2 June 2008
By Sonya Dutta Choudhury
The magic of good bacteria
But my grandmother focused only on the specifics of setting. She’d pour and then decant the mixture into a glass bowl, bubbly and slightly warm. “It should be body temperature,” she’d explain to my mother, who would also be made to watch this daily ritual. After the bowl had been covered, first by a thin muslin cloth, and then, by an inverted dekchi, we’d all be shooed away. No disturbing the dahi for several hours now. It had to stay warm and undisturbed. Hours later, it would be checked, very gently, by an expert eye. If set, it would be transferred, swiftly, to the fridge. We’d see it a day later, as it made a grand entry onto our dining table, its creamy surface broken in one smooth scoop.
Readymade yoghurt hadn’t arrived in India then. You’d find it in the supermarkets abroad, plain or mixed with fruit, much like a great dessert. Or even as frozen yoghurt (which by the way is not that great nutrition–wise). But in the steel township of Jamshedpur, it was unheard of. So, my mother tried her hand at producing the perfect bowl of curd. Painstakingly, even scientifically. The pour from one container to the other regimen, followed by the warm place and the cold place. But it just wasn’t the same. Maybe the milk in Jamshedpur just didn’t cut it, or maybe there was some secret ingredient my grandmother never parted with. After numerous permutations, some of which involved setting dahi in different dishes, metal, glass or earthenware, finally, my mother decided to go the tech way. On a trip to Europe, she picked up a yoghurt maker, a white plastic temperature–regulated box, that came with six little glass bottles. From then on, everyone in the family would have their own little pot of dahi each, with one extra to spare.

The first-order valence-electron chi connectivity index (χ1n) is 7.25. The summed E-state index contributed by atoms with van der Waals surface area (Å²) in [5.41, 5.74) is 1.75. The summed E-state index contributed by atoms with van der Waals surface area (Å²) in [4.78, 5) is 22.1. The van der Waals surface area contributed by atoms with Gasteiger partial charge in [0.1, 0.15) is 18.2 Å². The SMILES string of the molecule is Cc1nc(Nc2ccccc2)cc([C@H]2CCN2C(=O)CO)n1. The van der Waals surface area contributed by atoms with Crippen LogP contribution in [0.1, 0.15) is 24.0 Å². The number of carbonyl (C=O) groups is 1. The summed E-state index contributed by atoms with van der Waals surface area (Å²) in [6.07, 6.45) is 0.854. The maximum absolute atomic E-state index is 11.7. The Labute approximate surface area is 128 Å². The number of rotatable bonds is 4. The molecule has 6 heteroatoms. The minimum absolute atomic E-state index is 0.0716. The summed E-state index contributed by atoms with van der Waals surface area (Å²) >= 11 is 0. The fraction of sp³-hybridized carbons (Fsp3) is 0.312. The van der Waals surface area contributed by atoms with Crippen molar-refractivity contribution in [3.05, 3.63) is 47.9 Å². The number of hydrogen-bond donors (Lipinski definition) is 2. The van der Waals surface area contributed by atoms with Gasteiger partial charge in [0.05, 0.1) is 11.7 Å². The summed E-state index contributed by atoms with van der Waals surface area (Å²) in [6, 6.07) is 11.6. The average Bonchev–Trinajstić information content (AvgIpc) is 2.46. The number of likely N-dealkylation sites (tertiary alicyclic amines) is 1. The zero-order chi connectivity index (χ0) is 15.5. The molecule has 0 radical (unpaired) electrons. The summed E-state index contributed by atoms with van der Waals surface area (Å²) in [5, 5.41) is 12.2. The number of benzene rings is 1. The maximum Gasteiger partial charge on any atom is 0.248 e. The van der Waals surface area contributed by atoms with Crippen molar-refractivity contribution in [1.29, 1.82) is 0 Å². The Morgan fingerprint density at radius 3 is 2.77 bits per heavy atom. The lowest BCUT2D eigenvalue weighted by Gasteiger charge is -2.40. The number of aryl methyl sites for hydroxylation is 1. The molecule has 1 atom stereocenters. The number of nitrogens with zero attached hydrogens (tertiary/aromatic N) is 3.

Yoghurt has since come a long way. You no longer have to knock on your neighbour’s door for a spoonful of ‘Starter’ curd. You can dial your local home delivery and order it readymade. Amul Masti comes in 200g and 400g sizes (Rs 24). Nestle has a regular and a slim milk version too (Rs 25 for 400g). All these, I have to say, taste wonderfully creamy. Then there’s Mother Dairy in its 400g size, which tastes even better and costs less (Rs 22 for 400g). There are fruit flavoured yoghurts like Amul’s Yogi Dahi that come in kid–friendly packs of 100g and cost Rs 12. And then there’s the latest launch, the probiotic curd. Nestle has Nesvita, Mother Dairy has b–Activ. Priced almost the same as regular curd, it’s supposed to have many more of the good ‘Live’ acidophilus bacteria. But, to me, the probiotic yoghurt didn’t taste as good. Plus, fresh homemade yoghurt contains the most active good bacteria of all.
Which is why I was thrilled, after moving to Mumbai, to taste the same creamy fabulous Vasant Vihar dahi, and to discover it was home–made. Set every morning by my friend K’s maid. “But how?” I asked. Turns out all she did was pick up a spoonful of dahi and stick it into the leftover milk in the pan. By evening it had set perfectly, to be transferred to the fridge and thence, all ready to be mixed in curd rice. So now, that’s what I do. Maybe it’s the moist warmth of Mumbai. Or maybe I’m lucky. But I do have the most perfect yoghurt!